AC, districts focus on dual credit expansion

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Chancellor Bruce Leslie asked trustees and independent school district officials to choose strategies during a special board meeting Wednesday.  Daniel Arguelles

Chancellor Bruce Leslie asked trustees and independent school district officials to choose
strategies during a special board meeting Wednesday. Daniel Arguelles

SAISD expects to add three high schools to early college program

By Carlos Ferrand

cferrand@student.alamo.edu

Chancellor Bruce Leslie and the Alamo Colleges’ board of trustees played dinner host for about 25 independent school district superintendents and board chairs Wednesday in the Heritage Room at St. Philip’s College.

The goal of the dinner was to select at least one primary strategy out of 10 created by district officials during a similar dinner meeting in May to determine if a committee should be formed to spearhead the initiative.

“The strategies are designed to improve student success and college readiness,” Michelle Perales, director of community partnerships, said.

The strategy selected would become an initiative that the Alamo Colleges and partnering independent school districts would focus on for the current academic year.

District 1 trustee Joe Alderete Jr. said all 10 strategies were important and should be discussed.

The group decided to focus on dual credit.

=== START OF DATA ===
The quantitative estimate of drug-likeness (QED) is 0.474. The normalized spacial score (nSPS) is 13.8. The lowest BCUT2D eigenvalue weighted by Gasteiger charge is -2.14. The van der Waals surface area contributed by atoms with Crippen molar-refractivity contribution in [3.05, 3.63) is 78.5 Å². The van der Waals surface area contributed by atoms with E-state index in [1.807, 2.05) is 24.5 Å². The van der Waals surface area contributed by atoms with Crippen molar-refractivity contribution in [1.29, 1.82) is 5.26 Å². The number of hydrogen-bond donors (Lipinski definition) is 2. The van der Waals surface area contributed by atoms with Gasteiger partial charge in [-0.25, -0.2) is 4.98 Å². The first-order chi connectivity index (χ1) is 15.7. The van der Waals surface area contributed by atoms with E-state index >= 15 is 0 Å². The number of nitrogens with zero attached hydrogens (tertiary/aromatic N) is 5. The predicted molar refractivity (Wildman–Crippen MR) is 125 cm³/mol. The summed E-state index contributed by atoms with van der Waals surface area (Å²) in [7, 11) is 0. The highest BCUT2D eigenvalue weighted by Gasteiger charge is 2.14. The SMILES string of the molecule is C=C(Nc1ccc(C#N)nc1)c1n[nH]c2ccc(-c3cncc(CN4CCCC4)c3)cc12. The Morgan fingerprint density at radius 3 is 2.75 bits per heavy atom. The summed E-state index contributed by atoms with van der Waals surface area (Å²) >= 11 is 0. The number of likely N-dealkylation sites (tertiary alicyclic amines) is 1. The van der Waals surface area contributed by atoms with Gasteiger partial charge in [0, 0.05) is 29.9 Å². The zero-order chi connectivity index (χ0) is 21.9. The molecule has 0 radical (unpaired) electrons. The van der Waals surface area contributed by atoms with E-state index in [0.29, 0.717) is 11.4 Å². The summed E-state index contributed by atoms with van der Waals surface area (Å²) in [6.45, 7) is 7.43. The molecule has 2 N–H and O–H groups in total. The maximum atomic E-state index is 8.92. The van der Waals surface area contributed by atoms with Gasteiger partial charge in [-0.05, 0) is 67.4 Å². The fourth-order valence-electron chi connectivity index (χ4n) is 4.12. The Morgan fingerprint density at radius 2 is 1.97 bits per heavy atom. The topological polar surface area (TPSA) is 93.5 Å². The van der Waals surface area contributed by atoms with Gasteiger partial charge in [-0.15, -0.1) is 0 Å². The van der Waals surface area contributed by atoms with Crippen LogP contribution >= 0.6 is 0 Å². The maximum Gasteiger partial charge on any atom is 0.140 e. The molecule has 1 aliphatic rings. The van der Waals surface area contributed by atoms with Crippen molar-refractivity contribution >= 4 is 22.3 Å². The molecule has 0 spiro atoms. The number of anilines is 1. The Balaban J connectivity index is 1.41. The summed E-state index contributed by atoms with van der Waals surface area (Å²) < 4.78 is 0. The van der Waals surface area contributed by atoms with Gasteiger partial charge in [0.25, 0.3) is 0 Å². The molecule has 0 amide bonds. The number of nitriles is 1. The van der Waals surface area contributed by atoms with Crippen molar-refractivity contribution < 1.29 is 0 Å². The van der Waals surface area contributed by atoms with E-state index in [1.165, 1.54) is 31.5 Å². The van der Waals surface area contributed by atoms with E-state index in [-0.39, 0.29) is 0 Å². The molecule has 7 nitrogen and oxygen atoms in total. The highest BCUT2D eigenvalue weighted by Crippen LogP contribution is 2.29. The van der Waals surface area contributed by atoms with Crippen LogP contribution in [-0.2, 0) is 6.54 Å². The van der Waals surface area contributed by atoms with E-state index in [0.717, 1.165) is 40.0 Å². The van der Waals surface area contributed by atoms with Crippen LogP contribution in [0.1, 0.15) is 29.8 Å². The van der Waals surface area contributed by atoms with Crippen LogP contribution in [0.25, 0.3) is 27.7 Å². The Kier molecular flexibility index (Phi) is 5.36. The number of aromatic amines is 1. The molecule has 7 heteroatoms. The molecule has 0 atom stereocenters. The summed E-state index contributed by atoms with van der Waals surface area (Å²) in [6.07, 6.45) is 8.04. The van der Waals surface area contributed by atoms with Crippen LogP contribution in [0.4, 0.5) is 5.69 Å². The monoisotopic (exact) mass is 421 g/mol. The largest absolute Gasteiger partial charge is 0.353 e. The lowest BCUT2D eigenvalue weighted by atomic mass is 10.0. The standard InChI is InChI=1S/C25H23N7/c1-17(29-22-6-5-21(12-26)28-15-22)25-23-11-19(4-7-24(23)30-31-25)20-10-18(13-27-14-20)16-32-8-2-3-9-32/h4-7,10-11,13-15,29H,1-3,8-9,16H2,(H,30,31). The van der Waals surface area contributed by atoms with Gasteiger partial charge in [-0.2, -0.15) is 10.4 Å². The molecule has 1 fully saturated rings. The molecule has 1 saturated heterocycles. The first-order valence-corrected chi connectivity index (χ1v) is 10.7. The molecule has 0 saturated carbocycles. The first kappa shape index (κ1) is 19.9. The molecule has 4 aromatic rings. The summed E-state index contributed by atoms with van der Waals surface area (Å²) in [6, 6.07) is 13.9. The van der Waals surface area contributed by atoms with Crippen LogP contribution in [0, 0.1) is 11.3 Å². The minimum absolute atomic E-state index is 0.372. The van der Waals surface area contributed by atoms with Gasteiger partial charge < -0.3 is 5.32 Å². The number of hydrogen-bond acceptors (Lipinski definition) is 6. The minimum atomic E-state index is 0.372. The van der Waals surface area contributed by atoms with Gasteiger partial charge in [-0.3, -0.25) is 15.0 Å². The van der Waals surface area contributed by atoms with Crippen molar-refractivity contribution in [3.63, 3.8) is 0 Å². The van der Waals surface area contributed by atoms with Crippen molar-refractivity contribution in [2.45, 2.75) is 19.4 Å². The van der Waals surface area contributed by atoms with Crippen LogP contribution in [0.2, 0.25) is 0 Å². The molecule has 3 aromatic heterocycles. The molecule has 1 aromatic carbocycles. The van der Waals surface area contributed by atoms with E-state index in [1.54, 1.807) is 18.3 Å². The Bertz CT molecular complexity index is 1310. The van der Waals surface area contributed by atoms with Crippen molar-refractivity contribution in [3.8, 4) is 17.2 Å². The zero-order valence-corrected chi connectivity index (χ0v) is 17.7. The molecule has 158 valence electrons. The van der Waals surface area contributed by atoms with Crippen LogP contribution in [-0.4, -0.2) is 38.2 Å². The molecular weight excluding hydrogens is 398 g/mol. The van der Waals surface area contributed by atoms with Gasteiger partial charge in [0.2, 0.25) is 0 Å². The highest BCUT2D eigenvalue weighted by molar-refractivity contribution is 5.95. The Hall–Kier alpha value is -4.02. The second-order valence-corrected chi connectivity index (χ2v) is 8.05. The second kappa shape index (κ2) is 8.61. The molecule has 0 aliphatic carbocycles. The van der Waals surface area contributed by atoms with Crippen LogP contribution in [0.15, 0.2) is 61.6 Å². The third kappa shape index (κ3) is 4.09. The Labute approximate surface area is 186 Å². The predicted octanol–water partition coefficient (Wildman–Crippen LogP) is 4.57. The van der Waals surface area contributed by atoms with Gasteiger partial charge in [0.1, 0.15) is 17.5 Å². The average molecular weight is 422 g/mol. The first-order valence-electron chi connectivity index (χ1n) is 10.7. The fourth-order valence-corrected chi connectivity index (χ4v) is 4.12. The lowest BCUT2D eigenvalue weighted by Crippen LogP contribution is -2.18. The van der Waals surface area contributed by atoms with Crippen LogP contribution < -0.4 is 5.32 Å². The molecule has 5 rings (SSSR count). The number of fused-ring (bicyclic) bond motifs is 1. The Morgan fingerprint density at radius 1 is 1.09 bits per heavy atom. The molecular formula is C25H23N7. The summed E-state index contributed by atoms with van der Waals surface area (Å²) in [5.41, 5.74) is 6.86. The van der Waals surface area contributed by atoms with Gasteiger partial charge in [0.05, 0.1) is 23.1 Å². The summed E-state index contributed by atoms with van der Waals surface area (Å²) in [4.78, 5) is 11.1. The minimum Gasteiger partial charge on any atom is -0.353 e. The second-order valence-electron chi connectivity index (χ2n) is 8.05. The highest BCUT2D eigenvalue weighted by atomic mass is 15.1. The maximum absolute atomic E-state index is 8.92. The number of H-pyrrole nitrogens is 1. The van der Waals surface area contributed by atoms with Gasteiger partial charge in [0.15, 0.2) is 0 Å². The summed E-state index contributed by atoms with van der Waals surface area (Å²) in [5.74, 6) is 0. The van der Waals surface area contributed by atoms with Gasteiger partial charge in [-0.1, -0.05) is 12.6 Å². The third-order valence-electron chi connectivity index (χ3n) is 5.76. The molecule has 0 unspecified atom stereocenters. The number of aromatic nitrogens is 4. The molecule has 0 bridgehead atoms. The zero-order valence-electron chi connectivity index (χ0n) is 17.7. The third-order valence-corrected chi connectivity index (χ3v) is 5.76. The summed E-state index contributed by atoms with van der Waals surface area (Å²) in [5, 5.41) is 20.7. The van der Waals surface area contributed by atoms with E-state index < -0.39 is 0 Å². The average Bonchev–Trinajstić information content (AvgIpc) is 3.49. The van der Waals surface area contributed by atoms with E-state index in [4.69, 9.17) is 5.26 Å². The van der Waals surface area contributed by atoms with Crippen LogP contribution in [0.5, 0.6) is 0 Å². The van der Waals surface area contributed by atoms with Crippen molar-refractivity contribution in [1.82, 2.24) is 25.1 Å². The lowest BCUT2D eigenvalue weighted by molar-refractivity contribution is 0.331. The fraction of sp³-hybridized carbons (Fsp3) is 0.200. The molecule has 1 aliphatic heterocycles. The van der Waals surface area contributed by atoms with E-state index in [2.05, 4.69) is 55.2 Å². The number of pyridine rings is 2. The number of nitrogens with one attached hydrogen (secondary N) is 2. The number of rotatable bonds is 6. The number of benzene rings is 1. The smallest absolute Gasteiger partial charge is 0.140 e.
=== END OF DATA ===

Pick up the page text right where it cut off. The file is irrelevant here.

The initiative aims to expand access to dual credit courses by providing earlier dual credit opportunities, establishing more flexible deadlines, and finding more efficient methods to certify high school teachers for the courses.

Dual credit courses allow students to receive both high school and college credit for one courses.

To be certified to teach dual credit courses, a teacher must have a master’s degree in the discipline they are teaching or a master’s degree with at least 18 course hours in the discipline they are teaching.

The requirements are the same for full-time and adjunct faculty at this college.

During spring 2013, 8,156 students were enrolled in dual credit courses with Alamo Colleges throughout the eight-county service area.

Chancellor Bruce Leslie said the initiative should include strengthening and creating partnerships with high schools to expand the early college high school model.

San Antonio, Comal and Judson independent school districts participate in the early high school program. SAISD partners with this college and Judson partners with Northeast Lakeview College.

Memorial High School in the Comal district buses students to St. Philip’s College. The program allows 500 students to enroll per school district, Perales said.

During an interview Thursday, Perales said the college district expects to add Sam Houston, Brackenridge and Highland high schools in 2014 to the early college high school program.

Harlandale and Seguin school districts and New Frontier Charter District are also planning to join the program in 2014, she said.

A committee was not formed because many in attendance questioned the amount of time public school board members and superintendents would have to serve on a committee.

Mark Larson, chief executive officer of Kipp Academy, expressed concerns about creating a committee of board members and superintendents.

If public school officials do not have the time to dig into this question, the impact would be minimal, he said. “I think this is an area where we need to develop expertise,” Larson said.

District 6 trustee Gene Sprague said, “We are at the stage where we need to foster ideas.” He said it is important that no one is left out of the conversations. Another meeting is planned for late January.

The total cost of dinner was $1,348.

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